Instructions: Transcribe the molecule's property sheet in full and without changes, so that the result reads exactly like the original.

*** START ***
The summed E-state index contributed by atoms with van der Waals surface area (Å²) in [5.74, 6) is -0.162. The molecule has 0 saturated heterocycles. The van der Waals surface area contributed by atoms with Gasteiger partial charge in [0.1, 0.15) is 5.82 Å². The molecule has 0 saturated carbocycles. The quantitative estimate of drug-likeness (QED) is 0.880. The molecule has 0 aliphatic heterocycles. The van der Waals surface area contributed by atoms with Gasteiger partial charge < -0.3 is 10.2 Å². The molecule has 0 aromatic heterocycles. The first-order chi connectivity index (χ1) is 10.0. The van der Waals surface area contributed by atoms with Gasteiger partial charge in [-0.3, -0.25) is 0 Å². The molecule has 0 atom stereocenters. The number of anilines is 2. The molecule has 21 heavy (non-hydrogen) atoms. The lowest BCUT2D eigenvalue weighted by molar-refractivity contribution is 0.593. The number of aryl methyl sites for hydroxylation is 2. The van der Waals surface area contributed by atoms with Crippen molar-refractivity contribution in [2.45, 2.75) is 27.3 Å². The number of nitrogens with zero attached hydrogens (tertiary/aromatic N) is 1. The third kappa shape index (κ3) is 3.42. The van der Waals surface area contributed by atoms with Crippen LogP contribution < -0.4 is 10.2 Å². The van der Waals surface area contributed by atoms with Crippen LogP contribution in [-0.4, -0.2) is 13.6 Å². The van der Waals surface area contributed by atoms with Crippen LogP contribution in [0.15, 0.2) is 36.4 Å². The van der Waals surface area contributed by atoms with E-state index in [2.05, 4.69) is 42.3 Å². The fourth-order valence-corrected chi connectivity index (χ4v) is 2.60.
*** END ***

The summed E-state index contributed by atoms with van der Waals surface area (Å²) in [5.74, 6) is -0.162. The molecule has 0 saturated heterocycles. The van der Waals surface area contributed by atoms with Gasteiger partial charge in [0.1, 0.15) is 5.82 Å². The molecule has 0 saturated carbocycles. The quantitative estimate of drug-likeness (QED) is 0.880. The molecule has 0 aliphatic heterocycles. The van der Waals surface area contributed by atoms with Gasteiger partial charge < -0.3 is 10.2 Å². The molecule has 0 aromatic heterocycles. The first-order chi connectivity index (χ1) is 10.0. The van der Waals surface area contributed by atoms with Gasteiger partial charge in [-0.3, -0.25) is 0 Å². The molecule has 0 atom stereocenters. The number of anilines is 2. The molecule has 21 heavy (non-hydrogen) atoms. The lowest BCUT2D eigenvalue weighted by molar-refractivity contribution is 0.593. The number of aryl methyl sites for hydroxylation is 2. The van der Waals surface area contributed by atoms with Crippen molar-refractivity contribution in [2.45, 2.75) is 27.3 Å². The number of nitrogens with zero attached hydrogens (tertiary/aromatic N) is 1. The third kappa shape index (κ3) is 3.42. The van der Waals surface area contributed by atoms with Crippen LogP contribution < -0.4 is 10.2 Å². The van der Waals surface area contributed by atoms with Crippen LogP contribution in [-0.4, -0.2) is 13.6 Å². The van der Waals surface area contributed by atoms with Crippen LogP contribution in [0.15, 0.2) is 36.4 Å². The van der Waals surface area contributed by atoms with E-state index in [2.05, 4.69) is 42.3 Å². The fourth-order valence-corrected chi connectivity index (χ4v) is 2.60.